The simple truth about Harbaugh and this short-timer business is that there is precious little evidence of it. He won at the University of San Diego and left for Stanford. He turned around Stanford and left for the NFL. Ninety-five percent of coaches would have made those same moves. The only unusual line on his résumé is his exit from San Francisco after an incredibly successful four-year run. But Harbaugh wanted to stay with the 49ers until ownership left him no choice.
Yes, there are those who say his style grates on people, but there are many who say it wins, and he is far more approachable and likeable than his critics would like to admit. The brash young quarterback has become a savvy, veteran coach, and Michigan will win big on his watch.
There is no reason to worry about Harbaugh leaving for the NFL, just as Ohio State did not worry about Urban Meyer’s health when it hired him in 2011, and Michigan State did not panic when Mark Dantonio had a heart attack a few years ago. Tomorrow is promised to nobody. Why worry? Michigan is a better, more exciting program now than it was last week. Harbaugh won’t leave until he has his alma mater where he wants it.
He coveted the job in 2011, but Michigan athletic director Dave Brandon botched it, and Harbaugh decided to try the NFL. He was happy there, and people who know him well expected him to stay in the pros. But there were moments, looking back, when you could see him on the road back home, even if he didn’t realize it then.
Two years ago, Michigan held an alumni meet-and-greet “practically in my neighborhood, five houses down,” he says. Harbaugh went to hear men's basketball coach John Beilein speak. He did not know Beilein, but says he “was so impressed with him. That guy is a stud.” Beilein only talked for 15 minutes, but in that moment, Harbaugh was not a pro coach or potential Michigan savior. He was just an alumnus.
“That’s all I was,” he says, “getting fired up, listening.”
That feeling never left him, and understand: If he were single, or if his kids were all grown up, maybe he doesn’t make this move. Then it would be mostly about a job, and the NFL has a lot of appealing jobs. This was about a way of life, winning at Michigan while his kids drop by the office, the way he did when his dad coached under Schembechler. It is not just about beating Ohio State, but about doing it with his whole family along for the ride, in the town where he first dreamed of doing it.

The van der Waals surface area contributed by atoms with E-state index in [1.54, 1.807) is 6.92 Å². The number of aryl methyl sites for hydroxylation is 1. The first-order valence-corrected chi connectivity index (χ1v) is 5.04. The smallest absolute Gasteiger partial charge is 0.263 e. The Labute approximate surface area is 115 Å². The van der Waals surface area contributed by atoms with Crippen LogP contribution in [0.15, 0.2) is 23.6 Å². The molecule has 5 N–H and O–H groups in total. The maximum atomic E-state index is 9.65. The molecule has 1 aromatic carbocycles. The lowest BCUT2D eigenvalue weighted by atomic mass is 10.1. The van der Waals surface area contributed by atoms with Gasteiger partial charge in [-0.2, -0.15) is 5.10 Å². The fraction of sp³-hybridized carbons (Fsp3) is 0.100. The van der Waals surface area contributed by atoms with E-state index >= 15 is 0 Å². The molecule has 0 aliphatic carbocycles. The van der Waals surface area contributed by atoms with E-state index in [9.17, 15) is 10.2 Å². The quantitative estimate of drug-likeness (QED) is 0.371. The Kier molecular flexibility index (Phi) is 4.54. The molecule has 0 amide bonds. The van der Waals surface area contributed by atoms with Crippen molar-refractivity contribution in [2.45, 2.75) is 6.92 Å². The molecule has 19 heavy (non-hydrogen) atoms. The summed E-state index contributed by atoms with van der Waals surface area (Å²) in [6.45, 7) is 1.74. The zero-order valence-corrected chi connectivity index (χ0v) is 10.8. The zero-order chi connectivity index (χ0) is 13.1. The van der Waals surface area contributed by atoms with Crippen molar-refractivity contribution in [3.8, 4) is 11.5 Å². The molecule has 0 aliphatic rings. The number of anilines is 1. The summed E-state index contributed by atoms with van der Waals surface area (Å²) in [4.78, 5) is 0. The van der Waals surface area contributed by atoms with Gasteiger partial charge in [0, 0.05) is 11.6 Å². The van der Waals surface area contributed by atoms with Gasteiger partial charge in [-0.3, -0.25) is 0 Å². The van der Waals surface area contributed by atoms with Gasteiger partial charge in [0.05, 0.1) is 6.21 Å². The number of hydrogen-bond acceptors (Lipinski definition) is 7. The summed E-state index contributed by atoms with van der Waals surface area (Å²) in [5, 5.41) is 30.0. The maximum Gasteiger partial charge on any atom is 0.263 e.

People don’t like to think of Harbaugh this way. They see his face on the sideline, his deliberately poor fashion choices and imagine him as some crazed, hyper-intense, football-only zealot. He describes his interests as “faith, family, football,” but in truth, he converses just as easily about politics or books, and this week he told me he feels like Morgan Freeman's character in The Shawshank Redemption: I think it's the excitement only a free man can feel -- a free man at the start of a long journey whose conclusion is uncertain.
“Red” Redding was going toward the Pacific; Harbaugh is leaving it. He hopes he is free now, free from the political games he doesn’t like to play. He isn’t, really.
Michigan can be an extremely political institution, even in athletics. But Harbaugh is already more appreciated in Ann Arbor than he ever was in San Francisco, even in his best days there. Michigan, unlike the pros, and unlike many colleges, craves stability.
As a senior at Michigan, Harbaugh sat in Schembechler’s office, and the coach relaxed for a moment, talked about all that Jim had accomplished, and said, “Your dad must be so proud of you.”
Years later, Harbaugh told me he remembered sitting there that day and “feeling so warm.” I asked if he felt that way now. “Yeah, in a way,” he said. Jack Harbaugh is so proud, and so happy. Jim Harbaugh is back. Michigan will be, too.